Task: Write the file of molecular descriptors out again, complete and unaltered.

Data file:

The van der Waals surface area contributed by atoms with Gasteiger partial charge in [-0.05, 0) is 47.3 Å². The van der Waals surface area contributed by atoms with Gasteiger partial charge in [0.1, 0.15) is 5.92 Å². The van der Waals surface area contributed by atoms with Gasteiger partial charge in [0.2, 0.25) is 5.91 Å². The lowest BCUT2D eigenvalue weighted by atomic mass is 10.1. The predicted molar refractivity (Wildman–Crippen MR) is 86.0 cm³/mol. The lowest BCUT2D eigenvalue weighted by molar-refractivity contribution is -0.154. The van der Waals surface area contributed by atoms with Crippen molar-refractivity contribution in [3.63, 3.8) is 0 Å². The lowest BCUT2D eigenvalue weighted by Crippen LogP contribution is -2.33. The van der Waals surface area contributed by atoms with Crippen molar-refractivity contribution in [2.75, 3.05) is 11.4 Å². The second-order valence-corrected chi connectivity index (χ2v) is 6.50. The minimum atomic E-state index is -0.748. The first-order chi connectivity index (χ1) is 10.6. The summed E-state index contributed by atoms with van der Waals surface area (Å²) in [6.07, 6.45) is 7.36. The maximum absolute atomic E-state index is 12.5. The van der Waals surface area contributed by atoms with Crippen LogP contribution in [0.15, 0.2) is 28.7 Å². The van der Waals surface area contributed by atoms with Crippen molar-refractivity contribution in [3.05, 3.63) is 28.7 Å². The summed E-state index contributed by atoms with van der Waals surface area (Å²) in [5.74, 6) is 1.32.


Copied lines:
The van der Waals surface area contributed by atoms with Gasteiger partial charge in [-0.05, 0) is 47.3 Å². The van der Waals surface area contributed by atoms with Gasteiger partial charge in [0.1, 0.15) is 5.92 Å². The van der Waals surface area contributed by atoms with Gasteiger partial charge in [0.2, 0.25) is 5.91 Å². The lowest BCUT2D eigenvalue weighted by atomic mass is 10.1. The predicted molar refractivity (Wildman–Crippen MR) is 86.0 cm³/mol. The lowest BCUT2D eigenvalue weighted by molar-refractivity contribution is -0.154. The van der Waals surface area contributed by atoms with Crippen molar-refractivity contribution in [3.63, 3.8) is 0 Å². The lowest BCUT2D eigenvalue weighted by Crippen LogP contribution is -2.33. The van der Waals surface area contributed by atoms with Crippen molar-refractivity contribution in [2.75, 3.05) is 11.4 Å². The second-order valence-corrected chi connectivity index (χ2v) is 6.50. The minimum atomic E-state index is -0.748. The first-order chi connectivity index (χ1) is 10.6. The summed E-state index contributed by atoms with van der Waals surface area (Å²) in [6.07, 6.45) is 7.36. The maximum absolute atomic E-state index is 12.5. The van der Waals surface area contributed by atoms with Crippen LogP contribution in [0.15, 0.2) is 28.7 Å². The van der Waals surface area contributed by atoms with Crippen molar-refractivity contribution in [3.05, 3.63) is 28.7 Å². The summed E-state index contributed by atoms with van der Waals surface area (Å²) in [5.74, 6) is 1.32.